Displaying 1 to 5 from 5 results

Atmosphere - Black box testing framework for Android

  •    Java

Atmosphere is a simply a black-box testing framework for native android applications. You can configure which tests are going to be executed on which device. You can even specify tests to be run on multiple different, in parameters devices, simultaneously.

appium-parallel-execution - Example of paralled execution using Appium and Selenium Grid

  •    Java

##Appium parallel test execution Here you'll find out how to execute tests in parallel using Appium and TestNG. I have built the apps for Android and iOS platform, and these are located in app folder.

kheera-testrunner-android - BDD Framework for Android

  •    Java

Kheera is a BDD Framework, especially design for Android application development workflows. It's designed to be fast, small and completely compatible with Android Test Kit, Espresso 3, UIAutomator etc. Android Test Support Library: Builds on top of the newest Android Test Support Library and AndroidJUnitRunner. Kheera tests will run alongside existing Instrumentation, Espresso or JUnit based tests in your solution. You can gradually rewrite tests in BDD as you go.


  •    Kotlin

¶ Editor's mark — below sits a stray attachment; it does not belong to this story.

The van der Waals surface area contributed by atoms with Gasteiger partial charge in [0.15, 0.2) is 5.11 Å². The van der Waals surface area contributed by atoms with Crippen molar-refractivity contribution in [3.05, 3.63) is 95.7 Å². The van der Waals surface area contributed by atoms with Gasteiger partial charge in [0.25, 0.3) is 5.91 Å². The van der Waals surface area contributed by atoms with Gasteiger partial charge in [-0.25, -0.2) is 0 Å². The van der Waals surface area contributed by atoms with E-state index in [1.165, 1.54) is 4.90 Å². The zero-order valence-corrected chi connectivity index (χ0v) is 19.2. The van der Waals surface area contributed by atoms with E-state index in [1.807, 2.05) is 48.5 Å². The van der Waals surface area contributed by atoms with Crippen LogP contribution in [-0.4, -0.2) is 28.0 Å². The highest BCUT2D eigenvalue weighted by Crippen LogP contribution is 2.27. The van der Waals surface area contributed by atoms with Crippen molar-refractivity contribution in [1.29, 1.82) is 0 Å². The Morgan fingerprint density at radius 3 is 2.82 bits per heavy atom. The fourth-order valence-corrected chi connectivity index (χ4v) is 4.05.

The purpose of the project is to demonstrate the approach of testing the UI in Android app, by using espresso. The project has a very simple login screen, and based on the input it has to show an error, or open the main application screen. The key point of this project is to demonstrate the approach for getting a rock-solid UI tests that would run on any environment, without any external dependencies. Traditionally, there were different approaches for mocking a rest service that would run on the same machine with the emulator, so the app would make the real calls. In this example, the test doubles are created and kept in the source code, so the app would not need any external dependencies for running the UI tests. Furthermore, the replies are very fast so there is no need for any idling resources. The idea is to focus on the UI, because the initial intention is to test the UI, not the actual calls. At the beginning, it's very important to note that the project has 2 flavors: mock and prod. The reason behind is to separate the data source. The production data source implementation would make the real work (calls to sever, etc), while the mock implementation would return mocked replies (aka test-doubles) based on the input. This could have been done in many different ways (using dagger for instance), but the intention here is to achieve the goal with as little dependencies as possible, so it will be very simple to be understood.